Cardiff begins roll out of IoT-enabled street lights
Almost 14,000 energy efficient street lights have already been installed around the Welsh city
Cardiff Council has started installing a network of IoT-enabled street lights throughout the city, with the hope that they will help reduce energy costs while providing a means to increase light levels at peak times.
The first stage of the project, which involves installing more than 14,000 energy-efficient Philips Luma LED street lights around the city, is nearing completion. Each is connected to Philips' CityTouch system, which lighting managers can use to monitor, control and manage the entire lighting network including dimming or increasing the brightness of street lights.
The connected lighting system also allows managers to get an overview of the entire city's lighting network, which can help identify faults that can then be precisely pinpointed and fixed faster than was previously possible.
"We looked at a broad range of factors when selecting our new connected lighting system," said Chris Jones, lead electrical officer at Cardiff City Council. "Our top priorities were to ensure maximum benefit for our citizens and capitalize on potential cost and energy savings. Philips Lighting has given us an infrastructure that will grow with our needs and provide quality light to make our citizens feel safer.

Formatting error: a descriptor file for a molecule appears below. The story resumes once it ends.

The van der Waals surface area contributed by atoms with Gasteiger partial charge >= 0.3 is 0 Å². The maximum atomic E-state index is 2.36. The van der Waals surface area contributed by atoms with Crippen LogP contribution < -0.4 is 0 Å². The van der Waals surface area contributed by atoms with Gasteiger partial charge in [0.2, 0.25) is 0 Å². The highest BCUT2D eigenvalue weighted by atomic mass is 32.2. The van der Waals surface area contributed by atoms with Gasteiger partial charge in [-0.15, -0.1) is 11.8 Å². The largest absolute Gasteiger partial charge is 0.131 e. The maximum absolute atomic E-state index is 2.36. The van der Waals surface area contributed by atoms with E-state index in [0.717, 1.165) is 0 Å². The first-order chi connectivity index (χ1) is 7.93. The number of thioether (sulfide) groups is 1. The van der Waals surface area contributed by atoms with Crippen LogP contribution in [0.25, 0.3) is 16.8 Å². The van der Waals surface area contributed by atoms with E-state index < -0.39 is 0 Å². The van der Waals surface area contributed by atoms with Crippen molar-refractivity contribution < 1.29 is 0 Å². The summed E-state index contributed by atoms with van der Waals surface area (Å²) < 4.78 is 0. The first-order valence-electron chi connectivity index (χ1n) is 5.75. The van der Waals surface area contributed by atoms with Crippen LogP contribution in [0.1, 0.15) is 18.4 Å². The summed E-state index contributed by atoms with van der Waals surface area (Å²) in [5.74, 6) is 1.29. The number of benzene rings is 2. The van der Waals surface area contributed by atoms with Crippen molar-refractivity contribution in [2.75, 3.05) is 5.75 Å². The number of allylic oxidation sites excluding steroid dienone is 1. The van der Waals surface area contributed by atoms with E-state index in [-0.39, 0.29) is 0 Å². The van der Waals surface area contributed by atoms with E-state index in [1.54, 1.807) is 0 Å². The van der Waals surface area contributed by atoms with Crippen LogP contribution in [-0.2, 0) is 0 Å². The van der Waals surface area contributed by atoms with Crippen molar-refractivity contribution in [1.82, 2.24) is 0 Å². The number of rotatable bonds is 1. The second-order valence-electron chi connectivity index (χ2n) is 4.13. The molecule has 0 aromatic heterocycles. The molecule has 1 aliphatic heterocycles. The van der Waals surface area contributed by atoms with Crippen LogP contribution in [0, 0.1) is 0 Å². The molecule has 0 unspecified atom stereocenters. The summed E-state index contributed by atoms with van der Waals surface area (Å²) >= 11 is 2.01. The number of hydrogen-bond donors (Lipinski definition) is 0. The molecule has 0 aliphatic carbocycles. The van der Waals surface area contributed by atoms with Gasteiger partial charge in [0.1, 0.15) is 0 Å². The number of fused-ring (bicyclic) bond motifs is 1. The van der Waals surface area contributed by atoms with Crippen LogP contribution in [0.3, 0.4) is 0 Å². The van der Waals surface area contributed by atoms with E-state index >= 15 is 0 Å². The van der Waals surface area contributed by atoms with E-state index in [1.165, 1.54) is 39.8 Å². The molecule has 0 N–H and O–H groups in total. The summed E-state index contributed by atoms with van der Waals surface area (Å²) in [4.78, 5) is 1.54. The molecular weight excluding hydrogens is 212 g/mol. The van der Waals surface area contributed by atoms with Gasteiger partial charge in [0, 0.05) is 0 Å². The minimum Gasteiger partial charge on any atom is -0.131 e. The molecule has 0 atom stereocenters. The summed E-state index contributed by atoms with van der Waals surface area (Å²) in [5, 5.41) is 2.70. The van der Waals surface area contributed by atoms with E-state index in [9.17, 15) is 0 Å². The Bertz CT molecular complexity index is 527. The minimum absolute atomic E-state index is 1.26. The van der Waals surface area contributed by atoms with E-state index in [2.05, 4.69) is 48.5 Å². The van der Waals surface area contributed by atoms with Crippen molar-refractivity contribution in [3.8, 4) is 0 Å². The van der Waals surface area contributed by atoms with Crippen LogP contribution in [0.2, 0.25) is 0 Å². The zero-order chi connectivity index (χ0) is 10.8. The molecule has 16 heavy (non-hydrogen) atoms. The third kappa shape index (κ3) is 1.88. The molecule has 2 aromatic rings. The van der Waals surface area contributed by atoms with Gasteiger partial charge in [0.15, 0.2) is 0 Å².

"With continual monitoring, we can now respond instantly such as increasing light levels at peak times outside schools and hospitals."
Cardiff City Council added that the implementation will also help reduce the city's substantial electricity bill, falling by 60% per year, while also achieving additional cost savings of 750,000.
"Our connected street lighting will contribute to a safer environment for the citizens of Cardiff and will enable the city to achieve savings in energy and enjoy operational efficiencies," added Jacques Letzelter, head of public lighting for Philips Lighting.
"It provides a scalable and flexible digital infrastructure which gives the city options for the future, such as inputting data into smart city dashboards or adding sensors that could, for example, monitor noise or traffic."
Cardiff is the 1000th connected light installation overseen by Philips since the company introduced the technology in 2012. It's currently operating in 37 countries including Amsterdam, Buenos Aires, Jakarta, Los Angeles and Toronto.
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